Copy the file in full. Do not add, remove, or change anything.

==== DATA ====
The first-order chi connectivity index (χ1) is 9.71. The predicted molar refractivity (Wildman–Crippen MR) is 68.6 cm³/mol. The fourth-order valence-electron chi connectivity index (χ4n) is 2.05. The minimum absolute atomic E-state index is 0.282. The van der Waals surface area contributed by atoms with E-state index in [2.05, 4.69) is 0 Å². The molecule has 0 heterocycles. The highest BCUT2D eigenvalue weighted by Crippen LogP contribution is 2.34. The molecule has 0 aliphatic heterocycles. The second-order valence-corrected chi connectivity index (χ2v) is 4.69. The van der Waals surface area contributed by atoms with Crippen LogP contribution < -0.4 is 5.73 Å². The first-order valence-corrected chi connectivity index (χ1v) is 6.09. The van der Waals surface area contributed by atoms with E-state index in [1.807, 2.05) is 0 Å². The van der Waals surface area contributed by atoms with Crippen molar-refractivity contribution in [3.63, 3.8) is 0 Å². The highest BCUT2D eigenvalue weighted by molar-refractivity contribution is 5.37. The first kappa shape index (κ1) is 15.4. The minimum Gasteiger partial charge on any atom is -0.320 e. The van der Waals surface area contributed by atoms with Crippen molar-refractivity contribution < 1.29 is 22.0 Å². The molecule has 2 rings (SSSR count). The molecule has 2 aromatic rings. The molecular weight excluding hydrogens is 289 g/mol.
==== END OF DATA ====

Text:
The first-order chi connectivity index (χ1) is 9.71. The predicted molar refractivity (Wildman–Crippen MR) is 68.6 cm³/mol. The fourth-order valence-electron chi connectivity index (χ4n) is 2.05. The minimum absolute atomic E-state index is 0.282. The van der Waals surface area contributed by atoms with E-state index in [2.05, 4.69) is 0 Å². The molecule has 0 heterocycles. The highest BCUT2D eigenvalue weighted by Crippen LogP contribution is 2.34. The molecule has 0 aliphatic heterocycles. The second-order valence-corrected chi connectivity index (χ2v) is 4.69. The van der Waals surface area contributed by atoms with Crippen LogP contribution < -0.4 is 5.73 Å². The first-order valence-corrected chi connectivity index (χ1v) is 6.09. The van der Waals surface area contributed by atoms with E-state index in [1.807, 2.05) is 0 Å². The van der Waals surface area contributed by atoms with Crippen molar-refractivity contribution in [3.63, 3.8) is 0 Å². The highest BCUT2D eigenvalue weighted by molar-refractivity contribution is 5.37. The first kappa shape index (κ1) is 15.4. The minimum Gasteiger partial charge on any atom is -0.320 e. The van der Waals surface area contributed by atoms with Crippen molar-refractivity contribution < 1.29 is 22.0 Å². The molecule has 2 rings (SSSR count). The molecule has 2 aromatic rings. The molecular weight excluding hydrogens is 289 g/mol.